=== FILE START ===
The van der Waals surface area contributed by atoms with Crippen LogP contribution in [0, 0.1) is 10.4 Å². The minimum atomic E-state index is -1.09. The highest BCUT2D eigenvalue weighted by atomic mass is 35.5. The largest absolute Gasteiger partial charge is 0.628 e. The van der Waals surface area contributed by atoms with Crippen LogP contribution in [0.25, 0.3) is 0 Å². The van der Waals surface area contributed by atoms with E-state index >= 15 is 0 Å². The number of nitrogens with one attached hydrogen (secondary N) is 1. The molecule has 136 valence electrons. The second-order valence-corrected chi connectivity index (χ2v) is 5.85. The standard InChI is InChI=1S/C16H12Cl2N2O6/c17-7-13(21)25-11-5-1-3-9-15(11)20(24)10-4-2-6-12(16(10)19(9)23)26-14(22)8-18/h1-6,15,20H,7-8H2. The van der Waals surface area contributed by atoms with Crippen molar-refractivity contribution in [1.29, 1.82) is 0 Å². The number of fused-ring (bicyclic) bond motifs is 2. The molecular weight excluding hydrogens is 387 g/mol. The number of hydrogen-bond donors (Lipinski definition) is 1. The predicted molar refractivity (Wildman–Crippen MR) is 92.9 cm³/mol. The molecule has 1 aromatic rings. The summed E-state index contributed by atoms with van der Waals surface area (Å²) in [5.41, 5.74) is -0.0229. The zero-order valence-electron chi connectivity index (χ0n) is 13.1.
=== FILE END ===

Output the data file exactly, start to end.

The van der Waals surface area contributed by atoms with Crippen LogP contribution in [0, 0.1) is 10.4 Å². The minimum atomic E-state index is -1.09. The highest BCUT2D eigenvalue weighted by atomic mass is 35.5. The largest absolute Gasteiger partial charge is 0.628 e. The van der Waals surface area contributed by atoms with Crippen LogP contribution in [0.25, 0.3) is 0 Å². The van der Waals surface area contributed by atoms with E-state index >= 15 is 0 Å². The number of nitrogens with one attached hydrogen (secondary N) is 1. The molecule has 136 valence electrons. The second-order valence-corrected chi connectivity index (χ2v) is 5.85. The standard InChI is InChI=1S/C16H12Cl2N2O6/c17-7-13(21)25-11-5-1-3-9-15(11)20(24)10-4-2-6-12(16(10)19(9)23)26-14(22)8-18/h1-6,15,20H,7-8H2. The van der Waals surface area contributed by atoms with Crippen molar-refractivity contribution in [1.29, 1.82) is 0 Å². The number of fused-ring (bicyclic) bond motifs is 2. The molecular weight excluding hydrogens is 387 g/mol. The number of hydrogen-bond donors (Lipinski definition) is 1. The predicted molar refractivity (Wildman–Crippen MR) is 92.9 cm³/mol. The molecule has 1 aromatic rings. The summed E-state index contributed by atoms with van der Waals surface area (Å²) in [5.41, 5.74) is -0.0229. The zero-order valence-electron chi connectivity index (χ0n) is 13.1.